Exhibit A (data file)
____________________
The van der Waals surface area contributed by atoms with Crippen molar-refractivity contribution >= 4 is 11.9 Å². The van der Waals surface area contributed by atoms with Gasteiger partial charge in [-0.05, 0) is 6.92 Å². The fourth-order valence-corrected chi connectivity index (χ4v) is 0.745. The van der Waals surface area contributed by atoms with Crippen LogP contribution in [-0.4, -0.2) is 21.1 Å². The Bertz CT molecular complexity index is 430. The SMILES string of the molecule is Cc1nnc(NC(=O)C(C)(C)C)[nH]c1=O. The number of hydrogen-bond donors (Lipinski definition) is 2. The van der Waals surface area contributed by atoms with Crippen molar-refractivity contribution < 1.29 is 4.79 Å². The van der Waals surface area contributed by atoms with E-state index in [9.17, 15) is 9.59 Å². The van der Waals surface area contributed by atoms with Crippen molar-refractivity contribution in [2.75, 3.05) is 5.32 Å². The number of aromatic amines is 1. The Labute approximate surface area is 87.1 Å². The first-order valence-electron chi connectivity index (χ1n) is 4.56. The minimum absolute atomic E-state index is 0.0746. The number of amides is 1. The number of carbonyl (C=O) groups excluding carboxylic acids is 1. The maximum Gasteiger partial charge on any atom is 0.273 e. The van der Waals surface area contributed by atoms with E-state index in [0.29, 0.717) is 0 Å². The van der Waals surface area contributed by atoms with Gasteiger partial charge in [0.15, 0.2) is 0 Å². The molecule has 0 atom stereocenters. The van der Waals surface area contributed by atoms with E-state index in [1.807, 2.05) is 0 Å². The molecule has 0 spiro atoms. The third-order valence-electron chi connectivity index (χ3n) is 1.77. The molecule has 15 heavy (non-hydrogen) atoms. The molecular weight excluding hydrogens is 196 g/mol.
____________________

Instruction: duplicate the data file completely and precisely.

The van der Waals surface area contributed by atoms with Crippen molar-refractivity contribution >= 4 is 11.9 Å². The van der Waals surface area contributed by atoms with Gasteiger partial charge in [-0.05, 0) is 6.92 Å². The fourth-order valence-corrected chi connectivity index (χ4v) is 0.745. The van der Waals surface area contributed by atoms with Crippen LogP contribution in [-0.4, -0.2) is 21.1 Å². The Bertz CT molecular complexity index is 430. The SMILES string of the molecule is Cc1nnc(NC(=O)C(C)(C)C)[nH]c1=O. The number of hydrogen-bond donors (Lipinski definition) is 2. The van der Waals surface area contributed by atoms with Crippen molar-refractivity contribution < 1.29 is 4.79 Å². The van der Waals surface area contributed by atoms with E-state index in [9.17, 15) is 9.59 Å². The van der Waals surface area contributed by atoms with Crippen molar-refractivity contribution in [2.75, 3.05) is 5.32 Å². The number of aromatic amines is 1. The Labute approximate surface area is 87.1 Å². The first-order valence-electron chi connectivity index (χ1n) is 4.56. The minimum absolute atomic E-state index is 0.0746. The number of amides is 1. The number of carbonyl (C=O) groups excluding carboxylic acids is 1. The maximum Gasteiger partial charge on any atom is 0.273 e. The van der Waals surface area contributed by atoms with E-state index in [0.29, 0.717) is 0 Å². The van der Waals surface area contributed by atoms with Gasteiger partial charge in [0.15, 0.2) is 0 Å². The molecule has 0 atom stereocenters. The van der Waals surface area contributed by atoms with E-state index in [1.807, 2.05) is 0 Å². The molecule has 0 spiro atoms. The third-order valence-electron chi connectivity index (χ3n) is 1.77. The molecule has 15 heavy (non-hydrogen) atoms. The molecular weight excluding hydrogens is 196 g/mol.